FDA has put Alnylam’s RNAi treatment for the polyneuropathy of hereditary transthyretin-mediated (hATTR) amyloidosis on its regulatory fast track. Alnylam secured the designation for the candidate, vutrisiran, ahead of the anticipated readout from a phase 3 trial early next year.
Vutrisiran is designed to stop the production of the mutant protein that builds up in the tissues of hATTR patients. The protein deposits cause problems including neurological impairment that Alnylam thinks it may be able to tackle by reducing deposition and facilitating the clearance of material that has already accumulated.
The FDA has seen enough potential in the approach to award fast-track designation to vutrisiran in the indication. In doing so, the FDA has positioned Alnylam to file a rolling NDA for vutrisiran and benefit from a speedy review.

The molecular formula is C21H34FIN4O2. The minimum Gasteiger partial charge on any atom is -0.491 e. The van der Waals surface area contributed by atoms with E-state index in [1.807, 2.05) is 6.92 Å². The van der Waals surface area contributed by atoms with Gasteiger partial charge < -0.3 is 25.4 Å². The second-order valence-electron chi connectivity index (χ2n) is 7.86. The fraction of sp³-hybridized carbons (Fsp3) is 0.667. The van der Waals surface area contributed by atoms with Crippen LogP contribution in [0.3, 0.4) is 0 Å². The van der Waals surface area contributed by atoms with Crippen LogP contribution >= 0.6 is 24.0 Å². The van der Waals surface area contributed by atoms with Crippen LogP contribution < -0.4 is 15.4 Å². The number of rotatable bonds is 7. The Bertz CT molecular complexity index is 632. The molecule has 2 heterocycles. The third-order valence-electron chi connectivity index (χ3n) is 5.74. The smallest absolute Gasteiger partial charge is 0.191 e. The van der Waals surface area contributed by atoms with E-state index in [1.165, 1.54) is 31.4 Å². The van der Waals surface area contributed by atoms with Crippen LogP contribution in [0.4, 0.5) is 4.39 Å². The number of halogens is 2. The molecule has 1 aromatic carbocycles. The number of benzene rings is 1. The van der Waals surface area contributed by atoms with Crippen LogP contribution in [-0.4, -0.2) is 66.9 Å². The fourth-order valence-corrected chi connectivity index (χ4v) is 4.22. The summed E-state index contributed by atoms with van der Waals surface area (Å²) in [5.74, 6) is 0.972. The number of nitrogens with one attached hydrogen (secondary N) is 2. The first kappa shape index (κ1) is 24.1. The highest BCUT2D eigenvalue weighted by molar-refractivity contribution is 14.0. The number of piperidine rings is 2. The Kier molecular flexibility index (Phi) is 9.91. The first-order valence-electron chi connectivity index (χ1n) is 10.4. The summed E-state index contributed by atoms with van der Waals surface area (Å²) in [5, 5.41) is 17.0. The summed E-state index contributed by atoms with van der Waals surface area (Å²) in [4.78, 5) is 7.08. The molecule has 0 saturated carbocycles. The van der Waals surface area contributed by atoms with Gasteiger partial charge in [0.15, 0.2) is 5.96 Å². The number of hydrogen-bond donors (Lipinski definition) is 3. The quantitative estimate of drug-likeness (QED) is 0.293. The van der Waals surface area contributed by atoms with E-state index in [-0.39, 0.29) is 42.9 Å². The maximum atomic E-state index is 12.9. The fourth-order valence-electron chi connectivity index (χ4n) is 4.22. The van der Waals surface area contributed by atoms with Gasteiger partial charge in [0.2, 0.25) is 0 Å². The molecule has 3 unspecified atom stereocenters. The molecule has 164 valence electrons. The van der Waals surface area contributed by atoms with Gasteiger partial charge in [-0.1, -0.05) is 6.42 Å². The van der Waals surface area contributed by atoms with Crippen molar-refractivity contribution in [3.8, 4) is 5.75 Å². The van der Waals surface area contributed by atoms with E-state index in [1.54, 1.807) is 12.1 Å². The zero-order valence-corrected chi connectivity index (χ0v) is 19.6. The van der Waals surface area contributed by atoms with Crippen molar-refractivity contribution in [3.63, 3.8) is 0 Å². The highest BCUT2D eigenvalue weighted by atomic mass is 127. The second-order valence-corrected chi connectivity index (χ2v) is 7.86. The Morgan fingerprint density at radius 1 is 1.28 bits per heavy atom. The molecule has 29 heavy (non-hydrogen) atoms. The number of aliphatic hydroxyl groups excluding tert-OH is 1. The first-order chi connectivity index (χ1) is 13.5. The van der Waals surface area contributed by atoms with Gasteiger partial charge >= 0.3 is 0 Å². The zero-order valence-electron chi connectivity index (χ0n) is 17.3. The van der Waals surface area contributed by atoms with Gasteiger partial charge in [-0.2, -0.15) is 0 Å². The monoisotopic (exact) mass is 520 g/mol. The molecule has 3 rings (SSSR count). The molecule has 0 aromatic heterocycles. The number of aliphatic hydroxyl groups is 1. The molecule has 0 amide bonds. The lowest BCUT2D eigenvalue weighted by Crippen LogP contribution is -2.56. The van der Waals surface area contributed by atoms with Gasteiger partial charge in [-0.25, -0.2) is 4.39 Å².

Whether Alnylam gets that far depends on the results of its phase 3 program. An early-phase study suggested patients can safely receive quarterly subcutaneous doses of vutrisiran but left questions about the efficacy of the treatment unanswered.
Alnylam is running two phase 3 clinical trials to address those questions. The more advanced of the two trials has enrolled 164 subjects and randomized them to receive either vutrisiran or Alnylam’s existing hATTR drug Onpattro. Alnylam expects to share top-line data from the study early next year, setting it up to show whether vutrisiran is better than Onpattro at treating neurological impairment.
The second study is randomizing 600 patients with ATTR amyloidosis with cardiomyopathy to receive either vutrisiran or placebo. That phase 3 study, which could expand Alnylam’s ATTR portfolio beyond polyneuropathy, is assessing the effect of vutrisiran on all-cause mortality and hospitalizations linked to the cardiovascular system.
News of the FDA fast-track designation comes the day after Alnylam revealed it is set to secure up to $150 million from Blackstone Life Sciences to support development of vutrisiran and another cardiometabolic program.